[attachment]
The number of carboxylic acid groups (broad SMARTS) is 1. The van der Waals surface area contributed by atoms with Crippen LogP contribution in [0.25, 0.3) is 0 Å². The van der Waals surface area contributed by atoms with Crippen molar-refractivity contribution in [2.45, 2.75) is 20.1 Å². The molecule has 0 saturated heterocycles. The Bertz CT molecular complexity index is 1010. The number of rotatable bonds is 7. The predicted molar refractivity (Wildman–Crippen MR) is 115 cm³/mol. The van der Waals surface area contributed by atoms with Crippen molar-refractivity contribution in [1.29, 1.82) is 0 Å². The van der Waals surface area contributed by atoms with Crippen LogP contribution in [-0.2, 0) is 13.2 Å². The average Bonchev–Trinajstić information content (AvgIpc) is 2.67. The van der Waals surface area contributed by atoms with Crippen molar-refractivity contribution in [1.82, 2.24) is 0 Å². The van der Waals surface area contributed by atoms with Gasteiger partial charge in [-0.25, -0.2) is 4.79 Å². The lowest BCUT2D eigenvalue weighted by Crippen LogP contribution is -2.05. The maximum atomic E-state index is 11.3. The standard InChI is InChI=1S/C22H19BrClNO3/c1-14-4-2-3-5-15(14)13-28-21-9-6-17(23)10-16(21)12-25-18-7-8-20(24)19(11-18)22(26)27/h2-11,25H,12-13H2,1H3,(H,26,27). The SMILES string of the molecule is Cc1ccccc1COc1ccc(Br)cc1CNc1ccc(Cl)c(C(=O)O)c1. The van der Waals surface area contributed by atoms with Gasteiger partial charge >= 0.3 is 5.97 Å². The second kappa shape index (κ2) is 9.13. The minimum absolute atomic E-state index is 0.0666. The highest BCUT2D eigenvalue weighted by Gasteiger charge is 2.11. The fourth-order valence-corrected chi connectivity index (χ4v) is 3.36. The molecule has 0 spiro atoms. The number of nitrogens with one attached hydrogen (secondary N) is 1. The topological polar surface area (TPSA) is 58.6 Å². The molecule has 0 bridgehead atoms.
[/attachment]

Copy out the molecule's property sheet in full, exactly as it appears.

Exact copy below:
The number of carboxylic acid groups (broad SMARTS) is 1. The van der Waals surface area contributed by atoms with Crippen LogP contribution in [0.25, 0.3) is 0 Å². The van der Waals surface area contributed by atoms with Crippen molar-refractivity contribution in [2.45, 2.75) is 20.1 Å². The molecule has 0 saturated heterocycles. The Bertz CT molecular complexity index is 1010. The number of rotatable bonds is 7. The predicted molar refractivity (Wildman–Crippen MR) is 115 cm³/mol. The van der Waals surface area contributed by atoms with Crippen molar-refractivity contribution in [1.29, 1.82) is 0 Å². The van der Waals surface area contributed by atoms with Crippen LogP contribution in [-0.2, 0) is 13.2 Å². The average Bonchev–Trinajstić information content (AvgIpc) is 2.67. The van der Waals surface area contributed by atoms with Crippen molar-refractivity contribution in [1.82, 2.24) is 0 Å². The van der Waals surface area contributed by atoms with Gasteiger partial charge in [-0.25, -0.2) is 4.79 Å². The lowest BCUT2D eigenvalue weighted by Crippen LogP contribution is -2.05. The maximum atomic E-state index is 11.3. The standard InChI is InChI=1S/C22H19BrClNO3/c1-14-4-2-3-5-15(14)13-28-21-9-6-17(23)10-16(21)12-25-18-7-8-20(24)19(11-18)22(26)27/h2-11,25H,12-13H2,1H3,(H,26,27). The SMILES string of the molecule is Cc1ccccc1COc1ccc(Br)cc1CNc1ccc(Cl)c(C(=O)O)c1. The van der Waals surface area contributed by atoms with Gasteiger partial charge >= 0.3 is 5.97 Å². The second kappa shape index (κ2) is 9.13. The minimum absolute atomic E-state index is 0.0666. The highest BCUT2D eigenvalue weighted by Gasteiger charge is 2.11. The fourth-order valence-corrected chi connectivity index (χ4v) is 3.36. The molecule has 0 spiro atoms. The number of nitrogens with one attached hydrogen (secondary N) is 1. The topological polar surface area (TPSA) is 58.6 Å². The molecule has 0 bridgehead atoms.